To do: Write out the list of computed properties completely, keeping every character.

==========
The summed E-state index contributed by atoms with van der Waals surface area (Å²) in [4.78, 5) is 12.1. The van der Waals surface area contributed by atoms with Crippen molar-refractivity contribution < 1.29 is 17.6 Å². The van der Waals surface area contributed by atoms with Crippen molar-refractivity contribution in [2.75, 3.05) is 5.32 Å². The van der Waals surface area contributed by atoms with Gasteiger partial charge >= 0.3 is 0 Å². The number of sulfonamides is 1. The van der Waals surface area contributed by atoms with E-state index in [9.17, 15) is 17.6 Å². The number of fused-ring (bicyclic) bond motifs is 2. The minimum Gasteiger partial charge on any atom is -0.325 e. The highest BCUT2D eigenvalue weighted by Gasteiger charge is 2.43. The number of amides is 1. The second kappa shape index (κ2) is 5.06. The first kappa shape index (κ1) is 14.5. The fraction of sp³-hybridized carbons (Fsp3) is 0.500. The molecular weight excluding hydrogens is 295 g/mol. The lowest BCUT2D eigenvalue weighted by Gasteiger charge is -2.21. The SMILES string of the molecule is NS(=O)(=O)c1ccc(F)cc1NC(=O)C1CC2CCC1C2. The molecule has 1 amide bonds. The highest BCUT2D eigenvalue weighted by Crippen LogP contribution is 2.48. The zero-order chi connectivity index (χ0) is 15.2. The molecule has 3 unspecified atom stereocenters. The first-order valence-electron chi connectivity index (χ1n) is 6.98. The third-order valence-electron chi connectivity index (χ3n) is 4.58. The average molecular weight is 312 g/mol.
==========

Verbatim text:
The summed E-state index contributed by atoms with van der Waals surface area (Å²) in [4.78, 5) is 12.1. The van der Waals surface area contributed by atoms with Crippen molar-refractivity contribution < 1.29 is 17.6 Å². The van der Waals surface area contributed by atoms with Crippen molar-refractivity contribution in [2.75, 3.05) is 5.32 Å². The van der Waals surface area contributed by atoms with Gasteiger partial charge >= 0.3 is 0 Å². The number of sulfonamides is 1. The van der Waals surface area contributed by atoms with E-state index in [9.17, 15) is 17.6 Å². The number of fused-ring (bicyclic) bond motifs is 2. The minimum Gasteiger partial charge on any atom is -0.325 e. The highest BCUT2D eigenvalue weighted by Gasteiger charge is 2.43. The number of amides is 1. The second kappa shape index (κ2) is 5.06. The first kappa shape index (κ1) is 14.5. The fraction of sp³-hybridized carbons (Fsp3) is 0.500. The molecular weight excluding hydrogens is 295 g/mol. The lowest BCUT2D eigenvalue weighted by Gasteiger charge is -2.21. The SMILES string of the molecule is NS(=O)(=O)c1ccc(F)cc1NC(=O)C1CC2CCC1C2. The molecule has 1 amide bonds. The highest BCUT2D eigenvalue weighted by Crippen LogP contribution is 2.48. The zero-order chi connectivity index (χ0) is 15.2. The molecule has 3 unspecified atom stereocenters. The first-order valence-electron chi connectivity index (χ1n) is 6.98. The third-order valence-electron chi connectivity index (χ3n) is 4.58. The average molecular weight is 312 g/mol.